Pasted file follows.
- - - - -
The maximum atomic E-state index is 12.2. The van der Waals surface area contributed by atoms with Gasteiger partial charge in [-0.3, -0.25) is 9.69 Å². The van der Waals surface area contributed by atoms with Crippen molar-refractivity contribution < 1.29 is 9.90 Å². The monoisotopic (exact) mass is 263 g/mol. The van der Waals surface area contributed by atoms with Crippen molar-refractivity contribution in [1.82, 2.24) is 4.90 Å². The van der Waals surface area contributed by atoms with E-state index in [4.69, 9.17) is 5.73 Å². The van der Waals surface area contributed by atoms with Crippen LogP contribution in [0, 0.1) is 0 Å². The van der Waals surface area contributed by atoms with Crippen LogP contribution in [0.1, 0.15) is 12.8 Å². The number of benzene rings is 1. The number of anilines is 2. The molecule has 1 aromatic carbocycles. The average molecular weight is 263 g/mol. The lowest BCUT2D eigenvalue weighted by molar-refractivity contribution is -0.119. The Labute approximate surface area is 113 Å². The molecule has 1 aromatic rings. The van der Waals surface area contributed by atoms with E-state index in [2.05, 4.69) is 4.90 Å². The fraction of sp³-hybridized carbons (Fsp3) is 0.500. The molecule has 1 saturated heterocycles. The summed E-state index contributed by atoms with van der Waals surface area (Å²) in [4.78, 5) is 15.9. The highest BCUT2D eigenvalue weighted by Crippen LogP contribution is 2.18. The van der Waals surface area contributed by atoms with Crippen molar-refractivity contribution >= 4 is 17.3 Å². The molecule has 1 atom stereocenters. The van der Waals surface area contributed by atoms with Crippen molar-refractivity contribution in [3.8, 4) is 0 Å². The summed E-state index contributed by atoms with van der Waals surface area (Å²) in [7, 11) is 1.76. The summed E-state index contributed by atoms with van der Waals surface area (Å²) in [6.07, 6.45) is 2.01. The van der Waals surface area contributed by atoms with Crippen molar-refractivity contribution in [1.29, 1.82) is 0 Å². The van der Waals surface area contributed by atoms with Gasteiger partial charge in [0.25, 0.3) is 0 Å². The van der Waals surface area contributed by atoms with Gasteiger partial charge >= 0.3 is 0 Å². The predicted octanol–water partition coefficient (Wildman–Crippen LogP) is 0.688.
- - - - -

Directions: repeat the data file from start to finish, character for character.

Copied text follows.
The maximum atomic E-state index is 12.2. The van der Waals surface area contributed by atoms with Gasteiger partial charge in [-0.3, -0.25) is 9.69 Å². The van der Waals surface area contributed by atoms with Crippen molar-refractivity contribution < 1.29 is 9.90 Å². The monoisotopic (exact) mass is 263 g/mol. The van der Waals surface area contributed by atoms with Crippen molar-refractivity contribution in [1.82, 2.24) is 4.90 Å². The van der Waals surface area contributed by atoms with E-state index in [4.69, 9.17) is 5.73 Å². The van der Waals surface area contributed by atoms with Crippen LogP contribution in [0, 0.1) is 0 Å². The van der Waals surface area contributed by atoms with Crippen LogP contribution in [0.1, 0.15) is 12.8 Å². The number of benzene rings is 1. The number of anilines is 2. The molecule has 1 aromatic carbocycles. The average molecular weight is 263 g/mol. The lowest BCUT2D eigenvalue weighted by molar-refractivity contribution is -0.119. The Labute approximate surface area is 113 Å². The molecule has 1 aromatic rings. The van der Waals surface area contributed by atoms with E-state index in [2.05, 4.69) is 4.90 Å². The fraction of sp³-hybridized carbons (Fsp3) is 0.500. The molecule has 1 saturated heterocycles. The summed E-state index contributed by atoms with van der Waals surface area (Å²) in [4.78, 5) is 15.9. The highest BCUT2D eigenvalue weighted by Crippen LogP contribution is 2.18. The van der Waals surface area contributed by atoms with Crippen molar-refractivity contribution >= 4 is 17.3 Å². The molecule has 1 atom stereocenters. The van der Waals surface area contributed by atoms with Crippen molar-refractivity contribution in [3.8, 4) is 0 Å². The summed E-state index contributed by atoms with van der Waals surface area (Å²) in [7, 11) is 1.76. The summed E-state index contributed by atoms with van der Waals surface area (Å²) in [6.07, 6.45) is 2.01. The van der Waals surface area contributed by atoms with Crippen molar-refractivity contribution in [1.29, 1.82) is 0 Å². The van der Waals surface area contributed by atoms with Gasteiger partial charge in [0.25, 0.3) is 0 Å². The van der Waals surface area contributed by atoms with Gasteiger partial charge >= 0.3 is 0 Å². The predicted octanol–water partition coefficient (Wildman–Crippen LogP) is 0.688.